Now I have a collection that has these in it and the collection didn't physically move the files. It's a virtual collection. It's just a pointer to these files. But it's a little workspace that has these isolated--a little virtual container for just this set of photos. So now I can work with these and put them online or do other things with them that treats them as a unit and this is really handy. I can also rearrange them. So let's say I don't want this bird to be the first one. I can just drag a different one to the beginning. Whoops. They're all selected. It won't work like that. Drag a different one to the beginning and put them in a different order by reshuffling them like this.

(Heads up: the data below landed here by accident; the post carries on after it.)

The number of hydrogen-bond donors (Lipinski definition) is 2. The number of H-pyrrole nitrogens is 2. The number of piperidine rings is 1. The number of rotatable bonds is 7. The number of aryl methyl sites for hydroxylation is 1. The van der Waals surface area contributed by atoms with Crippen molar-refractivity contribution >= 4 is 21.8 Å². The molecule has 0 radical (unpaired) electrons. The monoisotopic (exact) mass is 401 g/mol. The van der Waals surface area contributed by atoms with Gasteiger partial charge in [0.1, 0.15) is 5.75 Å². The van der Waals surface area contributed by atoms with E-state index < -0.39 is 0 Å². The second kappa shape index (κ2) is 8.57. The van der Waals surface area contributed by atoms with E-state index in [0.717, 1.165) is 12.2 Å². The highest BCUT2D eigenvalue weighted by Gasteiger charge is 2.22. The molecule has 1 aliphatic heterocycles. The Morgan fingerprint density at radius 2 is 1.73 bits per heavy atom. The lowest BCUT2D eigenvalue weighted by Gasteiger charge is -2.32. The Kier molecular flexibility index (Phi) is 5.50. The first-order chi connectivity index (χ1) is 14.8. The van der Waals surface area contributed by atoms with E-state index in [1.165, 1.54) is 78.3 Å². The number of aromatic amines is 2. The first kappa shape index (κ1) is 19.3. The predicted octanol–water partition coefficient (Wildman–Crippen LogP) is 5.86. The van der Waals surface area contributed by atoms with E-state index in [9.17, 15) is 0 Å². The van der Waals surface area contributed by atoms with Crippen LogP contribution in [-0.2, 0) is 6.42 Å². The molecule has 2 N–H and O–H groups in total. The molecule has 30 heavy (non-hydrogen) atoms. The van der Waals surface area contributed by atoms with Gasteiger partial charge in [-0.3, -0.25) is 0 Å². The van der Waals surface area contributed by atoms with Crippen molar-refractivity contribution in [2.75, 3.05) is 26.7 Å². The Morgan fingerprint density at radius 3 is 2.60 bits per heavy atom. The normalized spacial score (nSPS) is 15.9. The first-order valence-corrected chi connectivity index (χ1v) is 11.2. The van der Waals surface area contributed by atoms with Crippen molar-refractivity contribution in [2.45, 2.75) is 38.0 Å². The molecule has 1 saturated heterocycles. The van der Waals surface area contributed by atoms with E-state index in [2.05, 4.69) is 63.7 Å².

All right. Let's say I've got them in the order I want them in now and I want to maybe make some adjustments to them. And I'm not going to go into much detail here because you can make a dozen tutorials on editing the photos in here. But just to give you a very quick feel for the way you can edit quickly, let's say this bird shot… I'm going to… I was in what's called a "library module" while I was organizing them. I'm going to switch to the "develop module," which basically looks the same but it replaces this right hand panel with a bunch of image adjustment tools now. And right off I see this is underexposed so I bring up the exposure and maybe I wanted to bring up the blacks a little. And just for example, let's say I wanted to rotate or crop it a little. I could go in and rotate it, crop it and make a zillion other kinds of adjustments. You can see this panel has all kinds of tools in here--mind boggling. It's becoming more and more sophisticated with each version they release. It's almost like a little Photoshop already.